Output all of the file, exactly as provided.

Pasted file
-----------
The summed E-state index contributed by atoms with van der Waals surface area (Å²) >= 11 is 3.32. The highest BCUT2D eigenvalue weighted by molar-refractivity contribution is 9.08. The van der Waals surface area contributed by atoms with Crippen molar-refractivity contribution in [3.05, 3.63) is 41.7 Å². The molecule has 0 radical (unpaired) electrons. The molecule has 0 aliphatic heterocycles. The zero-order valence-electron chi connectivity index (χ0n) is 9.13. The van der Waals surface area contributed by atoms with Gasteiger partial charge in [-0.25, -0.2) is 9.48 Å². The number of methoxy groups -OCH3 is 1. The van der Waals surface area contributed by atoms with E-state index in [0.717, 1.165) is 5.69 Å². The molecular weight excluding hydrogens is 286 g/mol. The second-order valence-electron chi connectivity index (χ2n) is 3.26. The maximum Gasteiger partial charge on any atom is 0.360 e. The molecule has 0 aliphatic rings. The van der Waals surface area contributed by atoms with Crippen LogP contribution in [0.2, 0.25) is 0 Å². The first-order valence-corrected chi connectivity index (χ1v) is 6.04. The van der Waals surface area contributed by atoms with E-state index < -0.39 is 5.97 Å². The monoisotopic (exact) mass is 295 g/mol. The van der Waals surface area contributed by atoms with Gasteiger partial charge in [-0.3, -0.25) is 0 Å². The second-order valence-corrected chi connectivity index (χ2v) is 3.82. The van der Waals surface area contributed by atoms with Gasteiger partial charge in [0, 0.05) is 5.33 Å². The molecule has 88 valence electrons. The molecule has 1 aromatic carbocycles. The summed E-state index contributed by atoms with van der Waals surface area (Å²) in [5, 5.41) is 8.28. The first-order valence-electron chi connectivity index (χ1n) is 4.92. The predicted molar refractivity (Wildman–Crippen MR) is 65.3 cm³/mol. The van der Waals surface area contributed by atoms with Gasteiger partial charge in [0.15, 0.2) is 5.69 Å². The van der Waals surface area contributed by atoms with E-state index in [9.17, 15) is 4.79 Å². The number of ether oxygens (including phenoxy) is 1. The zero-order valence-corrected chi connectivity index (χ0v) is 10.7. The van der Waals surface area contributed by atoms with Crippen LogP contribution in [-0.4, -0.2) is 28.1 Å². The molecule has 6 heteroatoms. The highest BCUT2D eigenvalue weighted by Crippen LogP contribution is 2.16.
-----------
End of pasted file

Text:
The summed E-state index contributed by atoms with van der Waals surface area (Å²) >= 11 is 3.32. The highest BCUT2D eigenvalue weighted by molar-refractivity contribution is 9.08. The van der Waals surface area contributed by atoms with Crippen molar-refractivity contribution in [3.05, 3.63) is 41.7 Å². The molecule has 0 radical (unpaired) electrons. The molecule has 0 aliphatic heterocycles. The zero-order valence-electron chi connectivity index (χ0n) is 9.13. The van der Waals surface area contributed by atoms with Gasteiger partial charge in [-0.25, -0.2) is 9.48 Å². The number of methoxy groups -OCH3 is 1. The van der Waals surface area contributed by atoms with E-state index in [0.717, 1.165) is 5.69 Å². The molecular weight excluding hydrogens is 286 g/mol. The second-order valence-electron chi connectivity index (χ2n) is 3.26. The maximum Gasteiger partial charge on any atom is 0.360 e. The molecule has 0 aliphatic rings. The van der Waals surface area contributed by atoms with Crippen LogP contribution in [0.2, 0.25) is 0 Å². The first-order valence-corrected chi connectivity index (χ1v) is 6.04. The van der Waals surface area contributed by atoms with E-state index < -0.39 is 5.97 Å². The monoisotopic (exact) mass is 295 g/mol. The van der Waals surface area contributed by atoms with Gasteiger partial charge in [-0.3, -0.25) is 0 Å². The second-order valence-corrected chi connectivity index (χ2v) is 3.82. The van der Waals surface area contributed by atoms with Gasteiger partial charge in [0, 0.05) is 5.33 Å². The molecule has 88 valence electrons. The molecule has 1 aromatic carbocycles. The summed E-state index contributed by atoms with van der Waals surface area (Å²) in [5, 5.41) is 8.28. The first-order valence-electron chi connectivity index (χ1n) is 4.92. The predicted molar refractivity (Wildman–Crippen MR) is 65.3 cm³/mol. The van der Waals surface area contributed by atoms with Gasteiger partial charge in [0.15, 0.2) is 5.69 Å². The van der Waals surface area contributed by atoms with E-state index in [9.17, 15) is 4.79 Å². The number of ether oxygens (including phenoxy) is 1. The zero-order valence-corrected chi connectivity index (χ0v) is 10.7. The van der Waals surface area contributed by atoms with Crippen LogP contribution in [-0.4, -0.2) is 28.1 Å². The molecule has 6 heteroatoms. The highest BCUT2D eigenvalue weighted by Crippen LogP contribution is 2.16.